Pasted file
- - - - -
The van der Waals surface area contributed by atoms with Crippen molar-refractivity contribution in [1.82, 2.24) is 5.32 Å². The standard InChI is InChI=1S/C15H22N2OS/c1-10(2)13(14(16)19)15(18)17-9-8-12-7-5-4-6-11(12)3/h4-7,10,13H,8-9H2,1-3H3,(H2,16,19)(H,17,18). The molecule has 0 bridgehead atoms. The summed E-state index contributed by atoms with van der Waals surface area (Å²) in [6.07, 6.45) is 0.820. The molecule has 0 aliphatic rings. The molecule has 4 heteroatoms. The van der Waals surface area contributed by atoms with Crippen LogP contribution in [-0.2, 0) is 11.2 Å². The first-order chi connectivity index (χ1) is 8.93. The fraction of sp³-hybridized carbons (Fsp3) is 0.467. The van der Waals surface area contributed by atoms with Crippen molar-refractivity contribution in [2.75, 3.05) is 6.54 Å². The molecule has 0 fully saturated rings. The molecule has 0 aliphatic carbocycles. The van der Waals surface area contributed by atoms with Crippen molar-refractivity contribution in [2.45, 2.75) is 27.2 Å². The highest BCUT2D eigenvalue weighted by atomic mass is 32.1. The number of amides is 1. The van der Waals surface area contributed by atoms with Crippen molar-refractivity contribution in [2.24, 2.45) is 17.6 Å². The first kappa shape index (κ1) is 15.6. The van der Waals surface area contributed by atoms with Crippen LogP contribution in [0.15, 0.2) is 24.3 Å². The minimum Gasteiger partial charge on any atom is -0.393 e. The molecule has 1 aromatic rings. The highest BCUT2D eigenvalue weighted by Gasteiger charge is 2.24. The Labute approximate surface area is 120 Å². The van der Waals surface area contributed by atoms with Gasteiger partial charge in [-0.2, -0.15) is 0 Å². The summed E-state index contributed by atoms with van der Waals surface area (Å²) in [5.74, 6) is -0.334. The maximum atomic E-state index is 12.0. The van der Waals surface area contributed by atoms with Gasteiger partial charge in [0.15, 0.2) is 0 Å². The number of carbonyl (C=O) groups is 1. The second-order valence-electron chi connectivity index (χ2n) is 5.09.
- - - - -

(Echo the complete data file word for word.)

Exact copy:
The van der Waals surface area contributed by atoms with Crippen molar-refractivity contribution in [1.82, 2.24) is 5.32 Å². The standard InChI is InChI=1S/C15H22N2OS/c1-10(2)13(14(16)19)15(18)17-9-8-12-7-5-4-6-11(12)3/h4-7,10,13H,8-9H2,1-3H3,(H2,16,19)(H,17,18). The molecule has 0 bridgehead atoms. The summed E-state index contributed by atoms with van der Waals surface area (Å²) in [6.07, 6.45) is 0.820. The molecule has 0 aliphatic rings. The molecule has 4 heteroatoms. The van der Waals surface area contributed by atoms with Crippen LogP contribution in [-0.2, 0) is 11.2 Å². The first-order chi connectivity index (χ1) is 8.93. The fraction of sp³-hybridized carbons (Fsp3) is 0.467. The van der Waals surface area contributed by atoms with Crippen molar-refractivity contribution in [2.75, 3.05) is 6.54 Å². The molecule has 0 fully saturated rings. The molecule has 0 aliphatic carbocycles. The van der Waals surface area contributed by atoms with Crippen molar-refractivity contribution in [2.45, 2.75) is 27.2 Å². The highest BCUT2D eigenvalue weighted by atomic mass is 32.1. The number of amides is 1. The van der Waals surface area contributed by atoms with Crippen molar-refractivity contribution in [2.24, 2.45) is 17.6 Å². The first kappa shape index (κ1) is 15.6. The van der Waals surface area contributed by atoms with Crippen LogP contribution in [0.15, 0.2) is 24.3 Å². The minimum Gasteiger partial charge on any atom is -0.393 e. The molecule has 1 aromatic rings. The highest BCUT2D eigenvalue weighted by Gasteiger charge is 2.24. The Labute approximate surface area is 120 Å². The van der Waals surface area contributed by atoms with Gasteiger partial charge in [-0.2, -0.15) is 0 Å². The summed E-state index contributed by atoms with van der Waals surface area (Å²) in [5.74, 6) is -0.334. The maximum atomic E-state index is 12.0. The van der Waals surface area contributed by atoms with Gasteiger partial charge in [0.15, 0.2) is 0 Å². The number of carbonyl (C=O) groups is 1. The second-order valence-electron chi connectivity index (χ2n) is 5.09.